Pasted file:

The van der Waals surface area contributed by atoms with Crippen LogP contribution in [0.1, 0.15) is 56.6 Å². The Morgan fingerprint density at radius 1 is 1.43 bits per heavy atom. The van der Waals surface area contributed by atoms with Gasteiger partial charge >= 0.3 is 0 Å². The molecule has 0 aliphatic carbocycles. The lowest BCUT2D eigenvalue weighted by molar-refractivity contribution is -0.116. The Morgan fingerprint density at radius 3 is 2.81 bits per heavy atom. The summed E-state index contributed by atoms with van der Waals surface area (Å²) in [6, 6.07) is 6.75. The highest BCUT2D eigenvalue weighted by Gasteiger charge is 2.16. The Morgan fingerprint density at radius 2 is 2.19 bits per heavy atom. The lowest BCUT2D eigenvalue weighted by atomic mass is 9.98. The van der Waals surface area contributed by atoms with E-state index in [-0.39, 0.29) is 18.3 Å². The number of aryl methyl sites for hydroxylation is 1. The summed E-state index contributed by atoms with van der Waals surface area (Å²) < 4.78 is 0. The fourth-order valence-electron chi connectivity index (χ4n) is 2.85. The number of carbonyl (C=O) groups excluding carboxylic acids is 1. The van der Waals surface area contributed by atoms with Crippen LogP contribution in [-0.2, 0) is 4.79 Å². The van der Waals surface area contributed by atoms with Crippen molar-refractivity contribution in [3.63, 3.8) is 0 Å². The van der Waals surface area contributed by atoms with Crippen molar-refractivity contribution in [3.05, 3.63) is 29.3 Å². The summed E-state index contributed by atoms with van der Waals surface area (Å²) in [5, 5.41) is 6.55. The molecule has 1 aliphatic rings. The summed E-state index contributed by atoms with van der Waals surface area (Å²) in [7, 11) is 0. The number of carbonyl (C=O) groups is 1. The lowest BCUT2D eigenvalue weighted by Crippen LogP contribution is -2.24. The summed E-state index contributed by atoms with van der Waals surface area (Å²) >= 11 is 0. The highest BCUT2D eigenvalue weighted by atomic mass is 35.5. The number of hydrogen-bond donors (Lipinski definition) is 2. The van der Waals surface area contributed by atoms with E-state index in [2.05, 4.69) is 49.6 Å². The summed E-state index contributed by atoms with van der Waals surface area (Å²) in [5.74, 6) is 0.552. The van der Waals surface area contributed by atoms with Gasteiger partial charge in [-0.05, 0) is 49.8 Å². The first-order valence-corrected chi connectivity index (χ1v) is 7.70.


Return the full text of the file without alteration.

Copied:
The van der Waals surface area contributed by atoms with Crippen LogP contribution in [0.1, 0.15) is 56.6 Å². The Morgan fingerprint density at radius 1 is 1.43 bits per heavy atom. The van der Waals surface area contributed by atoms with Gasteiger partial charge >= 0.3 is 0 Å². The molecule has 0 aliphatic carbocycles. The lowest BCUT2D eigenvalue weighted by molar-refractivity contribution is -0.116. The Morgan fingerprint density at radius 3 is 2.81 bits per heavy atom. The summed E-state index contributed by atoms with van der Waals surface area (Å²) in [6, 6.07) is 6.75. The highest BCUT2D eigenvalue weighted by Gasteiger charge is 2.16. The Morgan fingerprint density at radius 2 is 2.19 bits per heavy atom. The lowest BCUT2D eigenvalue weighted by atomic mass is 9.98. The van der Waals surface area contributed by atoms with E-state index in [-0.39, 0.29) is 18.3 Å². The number of aryl methyl sites for hydroxylation is 1. The summed E-state index contributed by atoms with van der Waals surface area (Å²) < 4.78 is 0. The fourth-order valence-electron chi connectivity index (χ4n) is 2.85. The number of carbonyl (C=O) groups excluding carboxylic acids is 1. The van der Waals surface area contributed by atoms with Crippen LogP contribution in [-0.2, 0) is 4.79 Å². The van der Waals surface area contributed by atoms with Crippen molar-refractivity contribution in [3.63, 3.8) is 0 Å². The van der Waals surface area contributed by atoms with Crippen molar-refractivity contribution in [3.05, 3.63) is 29.3 Å². The summed E-state index contributed by atoms with van der Waals surface area (Å²) in [5, 5.41) is 6.55. The molecule has 1 aliphatic rings. The summed E-state index contributed by atoms with van der Waals surface area (Å²) in [7, 11) is 0. The number of carbonyl (C=O) groups is 1. The lowest BCUT2D eigenvalue weighted by Crippen LogP contribution is -2.24. The summed E-state index contributed by atoms with van der Waals surface area (Å²) >= 11 is 0. The highest BCUT2D eigenvalue weighted by atomic mass is 35.5. The number of hydrogen-bond donors (Lipinski definition) is 2. The van der Waals surface area contributed by atoms with E-state index in [2.05, 4.69) is 49.6 Å². The summed E-state index contributed by atoms with van der Waals surface area (Å²) in [5.74, 6) is 0.552. The van der Waals surface area contributed by atoms with Gasteiger partial charge in [-0.05, 0) is 49.8 Å². The first-order valence-corrected chi connectivity index (χ1v) is 7.70.